Hollywood insiders are defending their status as “essential” workers amid criticism from other businesses in Los Angeles, including restaurants and bars, which are being shut down as a result of the coronavirus pandemic.
In late November, California Gov. Gavin Newsom issued a new stay-at-home order which banned outdoor dining and forced retail stores to operate at a reduced 20 percent capacity. The latest restrictions, which apply to the majority of the state, also shuttered movie theaters, museums, zoos, bars, wineries and amusement parks.
Exempt from the list is film and TV production, which has been designated as “essential” work in California. This has led to growing tension between the entertainment industry and the local community in Los Angeles, such as restaurant and bar owners, who believe Hollywood is being given special treatment.
In early December, Angela Marsden, the owner of the Pineapple Hill Saloon & Grill in Los Angeles, went viral after she posted an emotional Facebook video questioning why her business had to shut down while a production was shooting right next door. The video resulted in a fundraiser to help save her restaurant from going under.
Many in Hollywood, however, argue that film and TV sets have strict protocols in place to keep the cast and crew safe. “We are not a bar where everybody sits around with their masks off,” Momita Sengupta, Netflix’s vice president of physical production, told The Hollywood Reporter.
In April, Gov. Newsom approved a plan that deemed those “supporting the entertainment industries” to be essential workers, as long as they follow public health protocols. These protocols, put in place by studios, guilds and top epidemiologists, include frequent testing on set and personal protective equipment.
“It’s not a public-facing industry, and there are low transmission rates on set,” a California government source told The Hollywood Reporter.
FilmLA spokesperson Philip Sokoloski told the trade publication that those unfamiliar with the safety protocols on sets are justified in believing there’s a double standard, but it’s ultimately not the case. “I think it’s a reasonable question to ask if one is unfamiliar with the rules that go into making a film set safe,” he said.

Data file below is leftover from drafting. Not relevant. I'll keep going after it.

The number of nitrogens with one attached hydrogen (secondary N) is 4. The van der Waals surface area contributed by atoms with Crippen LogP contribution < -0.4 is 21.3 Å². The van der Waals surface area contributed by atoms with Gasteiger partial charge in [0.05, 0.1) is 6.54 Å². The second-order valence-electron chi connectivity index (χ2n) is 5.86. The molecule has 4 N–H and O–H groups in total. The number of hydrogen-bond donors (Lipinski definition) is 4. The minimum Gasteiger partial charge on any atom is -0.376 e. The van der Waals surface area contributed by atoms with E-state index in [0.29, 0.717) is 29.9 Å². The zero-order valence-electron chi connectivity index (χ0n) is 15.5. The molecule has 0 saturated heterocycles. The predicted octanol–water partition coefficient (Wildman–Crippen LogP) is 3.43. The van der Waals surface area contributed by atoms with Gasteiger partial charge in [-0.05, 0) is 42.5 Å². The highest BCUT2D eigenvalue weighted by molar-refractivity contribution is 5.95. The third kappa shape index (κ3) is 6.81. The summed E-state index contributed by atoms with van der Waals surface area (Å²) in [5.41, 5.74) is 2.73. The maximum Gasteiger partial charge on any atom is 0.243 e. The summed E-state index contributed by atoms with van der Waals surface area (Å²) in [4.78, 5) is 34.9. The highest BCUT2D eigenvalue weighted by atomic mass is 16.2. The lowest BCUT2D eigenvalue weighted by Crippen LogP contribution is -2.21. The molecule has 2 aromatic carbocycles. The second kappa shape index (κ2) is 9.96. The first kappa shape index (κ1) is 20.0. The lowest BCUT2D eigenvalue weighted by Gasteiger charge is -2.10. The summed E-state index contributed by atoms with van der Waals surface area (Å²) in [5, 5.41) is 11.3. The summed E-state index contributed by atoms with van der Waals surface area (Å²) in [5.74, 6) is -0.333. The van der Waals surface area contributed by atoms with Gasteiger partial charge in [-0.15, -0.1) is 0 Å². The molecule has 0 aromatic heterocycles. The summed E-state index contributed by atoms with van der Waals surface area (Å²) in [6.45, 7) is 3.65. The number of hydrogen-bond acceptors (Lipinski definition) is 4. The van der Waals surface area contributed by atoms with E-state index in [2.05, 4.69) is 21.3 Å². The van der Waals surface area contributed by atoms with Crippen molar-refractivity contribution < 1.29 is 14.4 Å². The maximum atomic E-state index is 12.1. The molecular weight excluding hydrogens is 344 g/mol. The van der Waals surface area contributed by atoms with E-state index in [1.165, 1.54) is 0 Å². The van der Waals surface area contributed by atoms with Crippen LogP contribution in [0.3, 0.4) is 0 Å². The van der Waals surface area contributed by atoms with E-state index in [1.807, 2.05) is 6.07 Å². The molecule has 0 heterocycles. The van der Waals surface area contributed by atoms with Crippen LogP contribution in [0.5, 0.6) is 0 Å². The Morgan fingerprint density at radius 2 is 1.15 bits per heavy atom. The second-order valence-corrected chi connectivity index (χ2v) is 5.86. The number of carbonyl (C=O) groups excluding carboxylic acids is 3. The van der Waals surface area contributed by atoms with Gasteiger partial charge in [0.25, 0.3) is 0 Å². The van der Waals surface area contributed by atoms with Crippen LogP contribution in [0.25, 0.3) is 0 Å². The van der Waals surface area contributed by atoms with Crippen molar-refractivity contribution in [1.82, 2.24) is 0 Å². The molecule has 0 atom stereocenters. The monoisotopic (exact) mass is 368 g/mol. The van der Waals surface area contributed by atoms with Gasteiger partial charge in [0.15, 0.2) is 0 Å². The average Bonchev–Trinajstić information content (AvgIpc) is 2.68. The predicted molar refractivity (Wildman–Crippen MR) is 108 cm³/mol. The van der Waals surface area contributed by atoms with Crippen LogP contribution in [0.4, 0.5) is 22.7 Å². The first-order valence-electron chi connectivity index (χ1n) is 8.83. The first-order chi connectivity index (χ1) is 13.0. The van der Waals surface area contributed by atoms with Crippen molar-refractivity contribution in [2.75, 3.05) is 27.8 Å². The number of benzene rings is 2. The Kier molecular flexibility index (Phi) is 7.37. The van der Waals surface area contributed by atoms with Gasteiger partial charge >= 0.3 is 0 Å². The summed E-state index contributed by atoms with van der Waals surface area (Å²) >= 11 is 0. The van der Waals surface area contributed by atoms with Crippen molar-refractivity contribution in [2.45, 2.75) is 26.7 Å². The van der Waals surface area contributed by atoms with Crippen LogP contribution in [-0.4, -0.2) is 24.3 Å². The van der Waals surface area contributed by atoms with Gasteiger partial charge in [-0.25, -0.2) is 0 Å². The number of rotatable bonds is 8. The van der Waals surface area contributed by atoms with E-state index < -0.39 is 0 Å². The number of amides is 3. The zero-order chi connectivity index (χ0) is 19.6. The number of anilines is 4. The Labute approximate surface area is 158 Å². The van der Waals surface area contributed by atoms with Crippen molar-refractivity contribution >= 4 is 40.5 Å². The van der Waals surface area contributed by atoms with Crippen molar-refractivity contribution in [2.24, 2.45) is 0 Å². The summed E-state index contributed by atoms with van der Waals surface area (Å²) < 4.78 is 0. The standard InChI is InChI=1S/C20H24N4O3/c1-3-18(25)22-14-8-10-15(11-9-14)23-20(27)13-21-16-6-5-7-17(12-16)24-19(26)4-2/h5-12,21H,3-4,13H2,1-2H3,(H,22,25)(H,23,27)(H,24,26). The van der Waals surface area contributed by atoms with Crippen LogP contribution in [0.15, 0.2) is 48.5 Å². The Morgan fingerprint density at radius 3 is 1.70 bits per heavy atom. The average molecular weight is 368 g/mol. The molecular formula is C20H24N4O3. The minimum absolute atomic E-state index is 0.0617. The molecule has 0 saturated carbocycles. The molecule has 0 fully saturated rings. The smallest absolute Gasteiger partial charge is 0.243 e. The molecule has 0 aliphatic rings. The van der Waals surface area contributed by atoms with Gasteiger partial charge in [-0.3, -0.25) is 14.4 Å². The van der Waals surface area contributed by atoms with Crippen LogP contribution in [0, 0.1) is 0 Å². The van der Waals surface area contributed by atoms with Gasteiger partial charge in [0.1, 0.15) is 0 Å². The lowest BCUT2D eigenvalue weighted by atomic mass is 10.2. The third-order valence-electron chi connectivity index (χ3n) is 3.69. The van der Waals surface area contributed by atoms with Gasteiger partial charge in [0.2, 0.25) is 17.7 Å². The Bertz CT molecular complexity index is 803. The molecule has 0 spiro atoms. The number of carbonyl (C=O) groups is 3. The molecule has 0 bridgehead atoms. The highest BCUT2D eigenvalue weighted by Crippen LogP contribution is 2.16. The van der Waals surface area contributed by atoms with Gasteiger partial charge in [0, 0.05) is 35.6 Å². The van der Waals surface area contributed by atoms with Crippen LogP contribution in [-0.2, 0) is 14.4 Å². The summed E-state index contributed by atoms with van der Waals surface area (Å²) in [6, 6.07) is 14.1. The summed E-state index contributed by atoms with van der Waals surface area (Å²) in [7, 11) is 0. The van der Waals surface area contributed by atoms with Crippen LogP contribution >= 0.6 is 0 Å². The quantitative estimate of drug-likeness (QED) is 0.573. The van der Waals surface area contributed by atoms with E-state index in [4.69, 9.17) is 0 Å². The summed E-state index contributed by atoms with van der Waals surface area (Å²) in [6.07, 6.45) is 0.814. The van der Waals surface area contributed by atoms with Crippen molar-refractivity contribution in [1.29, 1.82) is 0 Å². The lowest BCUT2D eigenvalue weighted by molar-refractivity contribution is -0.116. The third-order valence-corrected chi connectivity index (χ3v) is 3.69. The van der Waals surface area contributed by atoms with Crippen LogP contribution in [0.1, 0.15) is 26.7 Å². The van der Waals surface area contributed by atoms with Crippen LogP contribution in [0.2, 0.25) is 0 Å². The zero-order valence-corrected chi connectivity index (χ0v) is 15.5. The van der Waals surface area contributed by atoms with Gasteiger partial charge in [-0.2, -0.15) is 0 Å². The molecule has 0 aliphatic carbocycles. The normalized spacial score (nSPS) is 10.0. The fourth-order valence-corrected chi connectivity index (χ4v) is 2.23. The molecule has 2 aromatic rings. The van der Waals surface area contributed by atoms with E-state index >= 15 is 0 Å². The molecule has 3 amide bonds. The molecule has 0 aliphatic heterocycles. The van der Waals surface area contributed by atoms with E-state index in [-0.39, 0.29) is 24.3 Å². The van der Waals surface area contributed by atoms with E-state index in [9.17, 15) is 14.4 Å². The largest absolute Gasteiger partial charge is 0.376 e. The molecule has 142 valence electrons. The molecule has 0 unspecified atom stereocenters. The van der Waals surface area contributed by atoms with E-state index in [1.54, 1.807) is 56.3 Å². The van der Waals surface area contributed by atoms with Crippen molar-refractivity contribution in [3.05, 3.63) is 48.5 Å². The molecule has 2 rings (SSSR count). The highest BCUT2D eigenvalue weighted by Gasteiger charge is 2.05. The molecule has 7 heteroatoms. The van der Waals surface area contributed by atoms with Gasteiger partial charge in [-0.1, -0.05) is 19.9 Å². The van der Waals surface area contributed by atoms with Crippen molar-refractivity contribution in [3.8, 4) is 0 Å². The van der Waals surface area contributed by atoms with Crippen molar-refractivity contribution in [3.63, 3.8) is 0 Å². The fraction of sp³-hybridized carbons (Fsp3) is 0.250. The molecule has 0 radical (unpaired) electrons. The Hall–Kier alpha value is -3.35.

Just before Thanksgiving, Los Angeles temporarily issued an overnight ban on filming that would prohibit production between the hours of 10 p.m. and 5 a.m., but that order was quickly rescinded after studios and producers lodged complaints. Sokoloski admitted to The Hollywood Reporter that the initial order wasn’t about making sets safer, but “had to do with maintaining public support for filming happening during a time when others are being asked to stay home.”
According to The Hollywood Reporter, many in the entertainment industry feel they’re safe from another shutdown like the one that halted production at the beginning of the pandemic in March. “We know we’re not immune from further regulation,” said Sokoloski. “[But there’s] a willingness to allow the industry to continue to operate under the present conditions.”
The publication further noted that another shutdown on production would put California at risk of losing major projects to states like Georgia, which has less strict standards when it comes to filming.
The Hollywood Reporter also quoted a “knowledgeable official” in the film industry as saying, “The industry is a crucial economic engine that is very well-served by the fact that over the course of several months they have been exemplary. The real hope and anticipation is that this can be maintained.”
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